- Search Collections /
- Open Collections /
- Browse Collections /
- UBC Theses and Dissertations /
- Analysis and improvement of low precision Hall-sensor-controlled...
Open Collections
UBC Theses and Dissertations
Featured Collection
UBC Theses and Dissertations
Analysis and improvement of low precision Hall-sensor-controlled brushless dc motors Alaeinovin, Pooya 2010
pdf
Notice for Google Chrome users:
If you are having trouble viewing or searching the PDF with Google Chrome, please download it here instead.
If you are having trouble viewing or searching the PDF with Google Chrome, please download it here instead.
Page Metadata
Item Metadata
Title | Analysis and improvement of low precision Hall-sensor-controlled brushless dc motors |
Creator |
Alaeinovin, Pooya |
Publisher | University of British Columbia |
Date Issued | 2010 |
Description | Hall-sensor-based Brushless dc (BLDC) motors are becoming very popular in wide range of applications, mainly due to their low cost, high efficiency, and reliable operation as compared to the conventional brushed motors. These machines have been extensively researched in the literature mainly under two common assumptions: each Hall-sensor produce square-wave signal of exactly 180 electrical degrees; and that the signals from the three Hall-sensors are exactly 120 electrical degrees apart. These assumptions are not necessarily the case, particularly for low to medium cost motors. A recently published manuscript investigated operation of motors with unbalanced Hall-sensor signals and introduced inaccurate positioning of the sensors as the cause of the unbalance. There, solutions have been proposed to mitigate the adverse effects of sensor positioning errors on performance of the motor. This thesis builds upon this recent publication by identifying another source of error in the Hall-sensor signals. Here, it is shown that inaccurate positioning of the Hall sensors and uneven magnetization of the tablet with which the Hall sensors react are the major factors contributing to the distortion of Hall sensor signals. It is shown here that errors in the Hall sensor signals result in unsymmetrical operation of the inverter which in turn leads to low-frequency harmonics in the electromagnetic torque; increases torque ripple and acoustic noise; and degrade overall dynamic performance of the drive. A control-level approach is proposed to mitigate the adverse effects of the errors in the Hall-sensor signals. In this approach a multi-stage digital filtering block is added to remove the errors in the original Hall-sensor signals. Each stage of the filter is designed to cancel the undesirable harmonics due to one of the error sources, the unevenly magnetized reaction tablet and the misaligned Hall sensors. An efficient realization of the proposed filter is presented that makes it possible to be potentially programmed inside existing motor controllers or implemented in a stand-alone microcontroller which can be packaged into a dongle circuit. The operation of typical low-precision industrial BLDC motors with the proposed filtering approach is shown to approach the performance of the motors with ideal Hall sensors. |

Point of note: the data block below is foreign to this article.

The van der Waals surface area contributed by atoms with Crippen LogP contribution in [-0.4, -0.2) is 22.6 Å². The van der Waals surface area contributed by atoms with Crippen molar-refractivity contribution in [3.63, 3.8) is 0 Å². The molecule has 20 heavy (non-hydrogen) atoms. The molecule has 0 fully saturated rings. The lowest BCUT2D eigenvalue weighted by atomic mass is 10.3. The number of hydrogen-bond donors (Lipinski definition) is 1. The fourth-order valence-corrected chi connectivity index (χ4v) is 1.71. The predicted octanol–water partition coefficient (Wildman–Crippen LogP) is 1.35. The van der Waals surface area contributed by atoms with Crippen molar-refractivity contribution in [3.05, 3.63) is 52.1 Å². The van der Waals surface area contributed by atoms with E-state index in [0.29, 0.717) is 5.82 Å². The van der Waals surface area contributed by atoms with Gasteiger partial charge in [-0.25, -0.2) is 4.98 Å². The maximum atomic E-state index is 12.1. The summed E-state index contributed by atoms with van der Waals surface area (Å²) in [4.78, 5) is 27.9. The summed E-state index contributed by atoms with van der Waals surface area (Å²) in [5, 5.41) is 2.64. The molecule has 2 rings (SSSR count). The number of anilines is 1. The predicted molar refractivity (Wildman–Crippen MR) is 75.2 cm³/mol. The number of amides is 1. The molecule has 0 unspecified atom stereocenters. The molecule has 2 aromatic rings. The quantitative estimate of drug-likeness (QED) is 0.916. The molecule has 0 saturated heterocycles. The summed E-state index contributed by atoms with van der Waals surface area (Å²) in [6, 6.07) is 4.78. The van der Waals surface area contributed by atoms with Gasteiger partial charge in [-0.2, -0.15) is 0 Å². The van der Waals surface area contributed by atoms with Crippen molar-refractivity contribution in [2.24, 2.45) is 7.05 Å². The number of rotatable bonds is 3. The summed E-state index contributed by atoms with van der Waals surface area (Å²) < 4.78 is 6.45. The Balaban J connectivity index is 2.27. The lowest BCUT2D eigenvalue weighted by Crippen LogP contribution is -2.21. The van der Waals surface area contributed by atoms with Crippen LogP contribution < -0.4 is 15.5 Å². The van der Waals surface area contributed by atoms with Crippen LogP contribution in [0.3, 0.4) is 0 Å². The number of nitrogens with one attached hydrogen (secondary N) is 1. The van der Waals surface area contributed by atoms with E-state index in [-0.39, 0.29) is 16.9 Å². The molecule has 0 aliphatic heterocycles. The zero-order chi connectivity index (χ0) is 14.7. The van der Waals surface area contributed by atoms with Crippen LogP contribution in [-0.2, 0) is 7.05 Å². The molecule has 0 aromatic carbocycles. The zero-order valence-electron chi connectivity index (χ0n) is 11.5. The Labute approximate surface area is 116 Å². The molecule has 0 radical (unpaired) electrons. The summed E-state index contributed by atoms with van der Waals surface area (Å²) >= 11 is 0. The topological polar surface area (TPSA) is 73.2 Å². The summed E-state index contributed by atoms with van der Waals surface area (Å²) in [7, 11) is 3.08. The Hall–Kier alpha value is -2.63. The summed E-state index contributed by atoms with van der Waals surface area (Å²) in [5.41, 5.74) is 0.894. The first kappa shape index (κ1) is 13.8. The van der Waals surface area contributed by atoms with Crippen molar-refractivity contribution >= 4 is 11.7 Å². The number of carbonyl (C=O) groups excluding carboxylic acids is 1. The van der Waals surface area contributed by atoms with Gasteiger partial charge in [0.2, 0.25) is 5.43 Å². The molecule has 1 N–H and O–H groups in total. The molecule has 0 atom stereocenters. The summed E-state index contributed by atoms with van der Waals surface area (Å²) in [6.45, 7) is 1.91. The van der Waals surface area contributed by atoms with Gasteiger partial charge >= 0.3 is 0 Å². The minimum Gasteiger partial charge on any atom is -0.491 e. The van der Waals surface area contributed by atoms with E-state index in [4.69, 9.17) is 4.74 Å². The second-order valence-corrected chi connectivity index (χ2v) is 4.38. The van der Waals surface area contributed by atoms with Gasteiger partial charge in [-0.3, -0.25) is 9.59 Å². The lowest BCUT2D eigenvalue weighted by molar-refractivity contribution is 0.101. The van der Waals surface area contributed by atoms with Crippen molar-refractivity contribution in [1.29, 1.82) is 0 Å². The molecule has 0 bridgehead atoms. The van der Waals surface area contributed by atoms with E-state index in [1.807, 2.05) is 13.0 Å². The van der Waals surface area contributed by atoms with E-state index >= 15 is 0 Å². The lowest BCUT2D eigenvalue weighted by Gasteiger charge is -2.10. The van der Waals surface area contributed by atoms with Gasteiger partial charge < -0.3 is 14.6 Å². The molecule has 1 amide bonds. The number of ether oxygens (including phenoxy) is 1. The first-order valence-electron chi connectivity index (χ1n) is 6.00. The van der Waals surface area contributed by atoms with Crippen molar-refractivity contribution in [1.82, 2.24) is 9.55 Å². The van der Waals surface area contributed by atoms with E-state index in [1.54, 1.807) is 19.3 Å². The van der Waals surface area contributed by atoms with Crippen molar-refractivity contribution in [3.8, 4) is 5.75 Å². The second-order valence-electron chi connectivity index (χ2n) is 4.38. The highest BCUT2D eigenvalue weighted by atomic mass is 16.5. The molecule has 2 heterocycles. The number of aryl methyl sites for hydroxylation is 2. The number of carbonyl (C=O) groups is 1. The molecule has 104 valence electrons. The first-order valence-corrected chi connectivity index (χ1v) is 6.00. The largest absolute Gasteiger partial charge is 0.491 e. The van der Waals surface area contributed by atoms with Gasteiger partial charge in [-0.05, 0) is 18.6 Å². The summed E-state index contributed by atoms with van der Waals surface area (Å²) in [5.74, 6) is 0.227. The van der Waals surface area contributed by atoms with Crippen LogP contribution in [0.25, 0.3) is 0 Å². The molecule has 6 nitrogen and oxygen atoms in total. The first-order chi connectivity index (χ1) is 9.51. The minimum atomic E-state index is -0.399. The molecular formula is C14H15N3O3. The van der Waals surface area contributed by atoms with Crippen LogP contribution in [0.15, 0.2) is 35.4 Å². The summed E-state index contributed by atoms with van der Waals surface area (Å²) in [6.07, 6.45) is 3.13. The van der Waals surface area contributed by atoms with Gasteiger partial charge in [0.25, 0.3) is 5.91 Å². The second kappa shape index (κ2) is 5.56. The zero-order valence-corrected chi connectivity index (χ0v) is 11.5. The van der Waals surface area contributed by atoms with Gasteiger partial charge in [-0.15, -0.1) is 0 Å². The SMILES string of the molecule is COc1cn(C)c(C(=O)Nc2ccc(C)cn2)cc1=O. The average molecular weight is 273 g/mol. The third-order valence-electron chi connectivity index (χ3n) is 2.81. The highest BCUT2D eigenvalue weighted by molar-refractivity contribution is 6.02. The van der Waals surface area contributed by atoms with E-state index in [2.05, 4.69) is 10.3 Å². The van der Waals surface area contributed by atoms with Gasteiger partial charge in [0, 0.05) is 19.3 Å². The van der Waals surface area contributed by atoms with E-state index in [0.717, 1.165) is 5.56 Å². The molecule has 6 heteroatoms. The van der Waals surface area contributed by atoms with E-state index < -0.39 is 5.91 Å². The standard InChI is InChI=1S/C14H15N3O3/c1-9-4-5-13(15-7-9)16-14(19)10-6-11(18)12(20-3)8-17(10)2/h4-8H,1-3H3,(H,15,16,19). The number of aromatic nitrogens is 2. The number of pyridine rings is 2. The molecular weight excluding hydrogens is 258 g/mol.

Genre |
Thesis/Dissertation |
Type |
Text |
Language | eng |
Date Available | 2011-03-31 |
Provider | Vancouver : University of British Columbia Library |
Rights | Attribution-NonCommercial-NoDerivatives 4.0 International |
DOI | 10.14288/1.0068948 |
URI | http://hdl.handle.net/2429/24224 |
Degree |
Master of Applied Science - MASc |
Program |
Electrical and Computer Engineering |
Affiliation |
Applied Science, Faculty of Electrical and Computer Engineering, Department of |
Degree Grantor | University of British Columbia |
GraduationDate | 2010-05 |
Campus |
UBCV |
Scholarly Level | Graduate |
Rights URI | http://creativecommons.org/licenses/by-nc-nd/4.0/ |
AggregatedSourceRepository | DSpace |
Download
- Media
- 24-ubc_2010_spring_alaeinovin_pooya.pdf [ 2.33MB ]
- Metadata
- JSON: 24-1.0068948.json
- JSON-LD: 24-1.0068948-ld.json
- RDF/XML (Pretty): 24-1.0068948-rdf.xml
- RDF/JSON: 24-1.0068948-rdf.json
- Turtle: 24-1.0068948-turtle.txt
- N-Triples: 24-1.0068948-rdf-ntriples.txt
- Original Record: 24-1.0068948-source.json
- Full Text
- 24-1.0068948-fulltext.txt
- Citation
- 24-1.0068948.ris
Full Text
Cite
Citation Scheme:
Usage Statistics
Share
Embed
Customize your widget with the following options, then copy and paste the code below into the HTML
of your page to embed this item in your website.
<div id="ubcOpenCollectionsWidgetDisplay">
<script id="ubcOpenCollectionsWidget"
src="{[{embed.src}]}"
data-item="{[{embed.item}]}"
data-collection="{[{embed.collection}]}"
data-metadata="{[{embed.showMetadata}]}"
data-width="{[{embed.width}]}"
data-media="{[{embed.selectedMedia}]}"
async >
</script>
</div>
Our image viewer uses the IIIF 2.0 standard.
To load this item in other compatible viewers, use this url:
https://iiif.library.ubc.ca/presentation/dsp.24.1-0068948/manifest